Autophagy preferentially degrades non-fibrillar polyQ aggregates


Zhao DY, Bäuerlein FJB, Saha I, Hartl FU, Baumeister W, Wilfling F


Molecular Cell


Mol Cell. 2024 May 16;84(10):1980-1994.e8.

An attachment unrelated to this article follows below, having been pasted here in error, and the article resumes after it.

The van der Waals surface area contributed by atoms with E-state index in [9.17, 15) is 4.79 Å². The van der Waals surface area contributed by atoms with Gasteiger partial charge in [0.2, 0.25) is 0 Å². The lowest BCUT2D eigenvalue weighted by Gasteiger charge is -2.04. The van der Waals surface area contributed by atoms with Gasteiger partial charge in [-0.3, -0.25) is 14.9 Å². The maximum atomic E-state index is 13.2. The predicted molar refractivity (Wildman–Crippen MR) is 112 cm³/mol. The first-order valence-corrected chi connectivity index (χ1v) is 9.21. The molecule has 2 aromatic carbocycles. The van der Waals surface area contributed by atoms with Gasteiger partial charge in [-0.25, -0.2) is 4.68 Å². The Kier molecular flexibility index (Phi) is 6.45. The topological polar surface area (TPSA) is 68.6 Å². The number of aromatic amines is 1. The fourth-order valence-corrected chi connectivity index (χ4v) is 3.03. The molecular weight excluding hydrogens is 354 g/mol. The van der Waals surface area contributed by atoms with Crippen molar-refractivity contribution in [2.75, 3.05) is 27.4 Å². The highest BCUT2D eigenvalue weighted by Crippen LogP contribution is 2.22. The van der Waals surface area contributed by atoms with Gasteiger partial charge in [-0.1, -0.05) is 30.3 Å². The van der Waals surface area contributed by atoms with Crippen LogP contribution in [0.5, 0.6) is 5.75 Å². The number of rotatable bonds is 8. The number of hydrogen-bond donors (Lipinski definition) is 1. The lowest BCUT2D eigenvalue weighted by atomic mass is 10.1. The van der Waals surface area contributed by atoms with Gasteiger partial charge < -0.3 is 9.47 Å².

Aggregation of proteins containing expanded polyglutamine (polyQ) repeats is the cytopathologic hallmark of a group of dominantly inherited neurodegenerative diseases, including Huntington’s disease (HD). Huntingtin (Htt), the disease protein of HD, forms amyloid-like fibrils by liquid-to-solid phase transition. Macroautophagy has been proposed to clear polyQ aggregates, but the efficiency of aggrephagy is limited. Here, we used cryo-electron tomography to visualize the interactions of autophagosomes with polyQ aggregates in cultured cells in situ. We found that an amorphous aggregate phase exists next to the radially organized polyQ fibrils. Autophagosomes preferentially engulfed this amorphous material, mediated by interactions between the autophagy receptor p62/SQSTM1 and the non-fibrillar aggregate surface. In contrast, amyloid fibrils excluded p62 and evaded clearance, resulting in trapping of autophagic structures. These results suggest that the limited efficiency of autophagy in clearing polyQ aggregates is due to the inability of autophagosomes to interact productively with the non-deformable, fibrillar disease aggregates.


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